ASA Members Meet With Congressional Leaders
American Supply Association Share
This week, more than 30 members of ASA visited our nation's capital to hear from various subject matter experts and members of Congress. ASA's Legislative Fly-In was a terrific opportunity for members to network not only with one another, but more importantly, with their elected officials. ASA's member-advocates met personally with members of Congress who sit on influential committees such as Ways and Means, which is charged with overseeing changes in our tax code, and Energy and Commerce, which oversees virtually all facets of American industry and those who regulate it. ASA's Government and Public Affairs Committee also used this opportunity to meet face to face to discuss our association's legislative priorities along with strategies for building upon the ASA PAC, our association's Political Action Committee. Please see next week's ASA Insights for more details.
Machine Safeguarding Webinar Replay Available Online
American Supply Association Share
Last week, ASA's Safety Committee conducted a webinar titled A Practical Guide to Machine Safeguarding, which was presented by Dave Volker of Lovegreen Machine Safety LLC. Over the past 10 years, Volker has attained national machine safety expert status, working successfully with such diverse and technically challenging clients as General Electric Aerospace, Amazon.com, Pratt and Whitney, Lockheed Martin, United Airlines, Valero Energy and NASA. In addition to the basics of machine safeguarding and the latest in regulatory requirements, this webinar provides access to Lovegreen's DIY Machine Guarding Survey, which covers 17 types of common shop equipment. The survey allows participants to conduct their own company studies to uncover the most common machine safeguarding problems. Click here to access links to the webinar replay and the presentation slides.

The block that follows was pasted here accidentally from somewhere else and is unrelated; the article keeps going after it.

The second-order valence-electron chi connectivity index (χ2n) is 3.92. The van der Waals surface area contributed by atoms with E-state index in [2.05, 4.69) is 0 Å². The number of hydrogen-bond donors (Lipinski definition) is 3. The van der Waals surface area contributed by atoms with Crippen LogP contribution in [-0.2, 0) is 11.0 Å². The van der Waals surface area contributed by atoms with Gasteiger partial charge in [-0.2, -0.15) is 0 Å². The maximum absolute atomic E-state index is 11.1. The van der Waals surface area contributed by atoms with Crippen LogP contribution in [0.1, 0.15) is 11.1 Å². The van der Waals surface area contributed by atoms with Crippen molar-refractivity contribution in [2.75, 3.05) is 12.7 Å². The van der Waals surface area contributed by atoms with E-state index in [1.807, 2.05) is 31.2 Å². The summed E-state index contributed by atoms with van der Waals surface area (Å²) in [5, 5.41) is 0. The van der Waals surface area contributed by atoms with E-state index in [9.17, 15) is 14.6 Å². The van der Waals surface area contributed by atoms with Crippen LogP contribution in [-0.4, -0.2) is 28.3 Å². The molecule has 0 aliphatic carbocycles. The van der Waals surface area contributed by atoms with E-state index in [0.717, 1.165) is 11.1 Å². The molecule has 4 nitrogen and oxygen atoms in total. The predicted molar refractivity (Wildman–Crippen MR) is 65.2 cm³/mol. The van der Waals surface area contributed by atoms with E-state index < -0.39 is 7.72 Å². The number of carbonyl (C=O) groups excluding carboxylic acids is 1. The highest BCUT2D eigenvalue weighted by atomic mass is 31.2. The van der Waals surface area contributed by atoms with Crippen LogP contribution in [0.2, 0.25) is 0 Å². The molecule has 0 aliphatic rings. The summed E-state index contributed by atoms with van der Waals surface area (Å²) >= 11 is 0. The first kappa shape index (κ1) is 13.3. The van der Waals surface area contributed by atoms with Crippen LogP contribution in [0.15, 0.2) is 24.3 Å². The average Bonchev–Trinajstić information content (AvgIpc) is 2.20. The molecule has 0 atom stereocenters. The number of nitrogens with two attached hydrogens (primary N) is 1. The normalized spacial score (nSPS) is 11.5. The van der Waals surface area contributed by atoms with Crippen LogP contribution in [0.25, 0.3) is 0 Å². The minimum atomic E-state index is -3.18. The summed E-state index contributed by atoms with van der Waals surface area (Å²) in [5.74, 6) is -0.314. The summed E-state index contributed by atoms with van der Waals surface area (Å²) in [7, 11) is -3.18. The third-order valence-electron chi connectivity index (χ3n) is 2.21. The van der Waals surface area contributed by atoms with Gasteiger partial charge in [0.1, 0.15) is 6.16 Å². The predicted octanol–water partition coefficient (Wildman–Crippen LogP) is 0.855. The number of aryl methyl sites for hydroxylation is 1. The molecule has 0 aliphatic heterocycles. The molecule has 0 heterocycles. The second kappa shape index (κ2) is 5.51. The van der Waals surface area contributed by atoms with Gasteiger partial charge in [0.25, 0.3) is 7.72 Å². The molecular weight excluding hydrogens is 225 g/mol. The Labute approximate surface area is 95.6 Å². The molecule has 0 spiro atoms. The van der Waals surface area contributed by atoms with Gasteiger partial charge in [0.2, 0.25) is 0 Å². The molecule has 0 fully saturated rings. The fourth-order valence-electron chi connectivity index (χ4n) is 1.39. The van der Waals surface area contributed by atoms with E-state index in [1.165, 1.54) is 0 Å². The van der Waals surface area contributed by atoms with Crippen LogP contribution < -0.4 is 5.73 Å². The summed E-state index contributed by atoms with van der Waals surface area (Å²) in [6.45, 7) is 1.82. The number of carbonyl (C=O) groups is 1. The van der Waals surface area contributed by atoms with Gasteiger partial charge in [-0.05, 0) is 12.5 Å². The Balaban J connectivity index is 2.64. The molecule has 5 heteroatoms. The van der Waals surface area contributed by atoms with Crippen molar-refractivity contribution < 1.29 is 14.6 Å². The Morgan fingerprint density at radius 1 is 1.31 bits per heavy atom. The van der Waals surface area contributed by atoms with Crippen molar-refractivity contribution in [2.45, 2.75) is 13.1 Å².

Manufacturing Growth Slows
The Wall Street Journal Share
The U.S. manufacturing sector slowed less than expected in April, according to data released by the Institute for Supply Management, although rising costs remain a problem. The ISM's manufacturing purchasing-managers index slipped to 60.4 last month from 61.2 in March. Readings above 50 indicate expansion. Economists surveyed by Dow Jones Newswires had expected the April PMI to fall to 59.5. The slowdown in the ISM report follows surveys done by regional Federal Reserve banks that showed manufacturers were expanding in April, but most weren't as busy in April as in March. More
Fake Contractor Charged With Copper Theft
Metro Police say a Louisville, Ky., man tried a different tactic to steal copper from a company. Nicholas Lawhorn, 20, is charged with theft by unlawful taking. More
US Manufacturing: Is the Glass Half Full or Half Empty?
Supply Chain Digest Share
Where does U.S. manufacturing stand right now? It depends on your perspective and whom you ask. For now, America remains the world's largest manufacturing, producing more 20 percent of the world's manufactured goods, according to a new report issued by the United Nations Industrial Development Organization. In 2009, the most recent full year for which international data are available, U.S. manufacturing output was valued at nearly $2.16 trillion (including mining and utilities). That figure is more than 45 percent higher than China's 2009 output — although how you calculate those numbers is a subject of some debate. More
Manufacturers See Improving Economy Ahead
A pair of top U.S. manufacturers beat Wall Street's profit expectations, as a recovering global economy drives demand for products ranging from air conditioners to truck transmissions. United Technologies Corp and Eaton Corp also raised their full-year earnings forecasts, saying that they were becoming more confident in the economy's direction. Textron Inc, the world's biggest maker of corporate jets, missed analysts' expectations on weakness at its Cessna aircraft unit, but held its full-year forecast steady. More
Could bin Laden's Death Affect the Global Supply Chain?
Supply Chain Digital Share
Citizens of humanity are celebrating around the world following the news U.S. President Barrack Obama announced late last night, that al-Qaida leader Osama bin Laden was reportedly killed in Pakistan. But when this mixture of celebration and relief of bin Laden's death wears off, where will that leave the global supply chain? Whether it's a direct result of bin Laden's death in Pakistan, global markets are up, and oil prices are down. The Dow Jones Industrial Average rose more than 25 points after ending April at multi-year highs, while the S&P 500 and Nasdaq reported moderate gains. JP Morgan analysts wrote in a note to clients that the news of bin Laden's death also should be a positive for stocks, as more investors are expected to buy into the market. Crude oil prices also fell as much as 3 percent overnight before making a modest recovery on Monday morning. More